Prison officers are braced for any potential backlash from dissident republicans after electronic scanners were ruled out as a replacement for strip searches, MLAs have heard.
Hi-tech millimetre wave equipment, similar to that used at airports, will not be installed as an alternative to full body searches because they failed to find concealed items such as drugs, scissors and knives during a trial.
Prison Service director general Sue McAllister said staff were prepared for any reaction from republican inmates who were engaged in a dirty protest against the use of strip searches.
She said: "In the Prison Service we are used to dealing with the unexpected or the unplanned. If there is any reaction, from any group of prisoners and whatever that reaction might be, we will deal with it."
Around 40 prisoners at Roe House in the high security Maghaberry Prison in Co Antrim ended their campaign which involved smearing cell walls with human excrement and pouring urine onto prison landings last November. They said the move would make it easier for scanners to be introduced if the trials were successful.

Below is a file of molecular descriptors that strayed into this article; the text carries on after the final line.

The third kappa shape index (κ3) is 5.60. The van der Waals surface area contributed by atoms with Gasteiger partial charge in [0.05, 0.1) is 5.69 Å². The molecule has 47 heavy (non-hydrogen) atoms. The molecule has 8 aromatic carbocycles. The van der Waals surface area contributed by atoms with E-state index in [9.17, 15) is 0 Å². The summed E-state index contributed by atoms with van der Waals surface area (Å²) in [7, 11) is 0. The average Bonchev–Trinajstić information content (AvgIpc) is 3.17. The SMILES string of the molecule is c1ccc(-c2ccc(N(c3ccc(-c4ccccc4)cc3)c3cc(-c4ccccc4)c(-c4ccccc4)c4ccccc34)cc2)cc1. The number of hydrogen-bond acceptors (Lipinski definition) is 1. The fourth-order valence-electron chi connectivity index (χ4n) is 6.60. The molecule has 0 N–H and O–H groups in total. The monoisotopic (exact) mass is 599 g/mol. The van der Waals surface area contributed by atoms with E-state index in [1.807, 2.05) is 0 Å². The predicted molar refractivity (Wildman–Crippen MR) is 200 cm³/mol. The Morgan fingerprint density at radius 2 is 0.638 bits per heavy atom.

Prisoners have not yet been formally told that the scanners are unsuitable. But Ms McAllister said she did not think they would be surprised. She said: "My view is that there is not a high expectation amongst those prisoners in Roe three and four that this will be necessarily suitable for our purposes. So, it remains to be seen what the reaction will be. But, we have undertaken to share with prisoners and staff when it is appropriate what the findings are. I think that is very important that if we are not going to adopt this technology at this time that we make it absolutely clear to all stakeholders and that includes prisoners, their families and supporters why we are making that decision."
More than 1000 prisoners and staff were searched using two millimetre wave scanners at Magilligan prison and Hydebank Wood over the past three months. The findings of the pilot scheme were officially presented to the Assembly's justice committee. During the hearing Ms McAllister also batted away allegations that some prison staff had wanted the scanners to fail.
She said: "I have no evidence to stay that staff wanted this to fail. I do not know any staff that particularly enjoy carrying out full body searches. I genuinely am not aware of anyone trying to sabotage or undermine it."
Sinn Fein MLA Raymond McCartney, deputy chairman of the committee said he was concerned at some of the findings. He said: "In a sense I share the disappointment. I am not sure whether this is an opportunity missed or, my concern is, an opportunity squandered - to do the right thing."
The committee was told that strip searches in Northern Ireland jails are not as intrusive as those carried out by prison staff in England and Wales.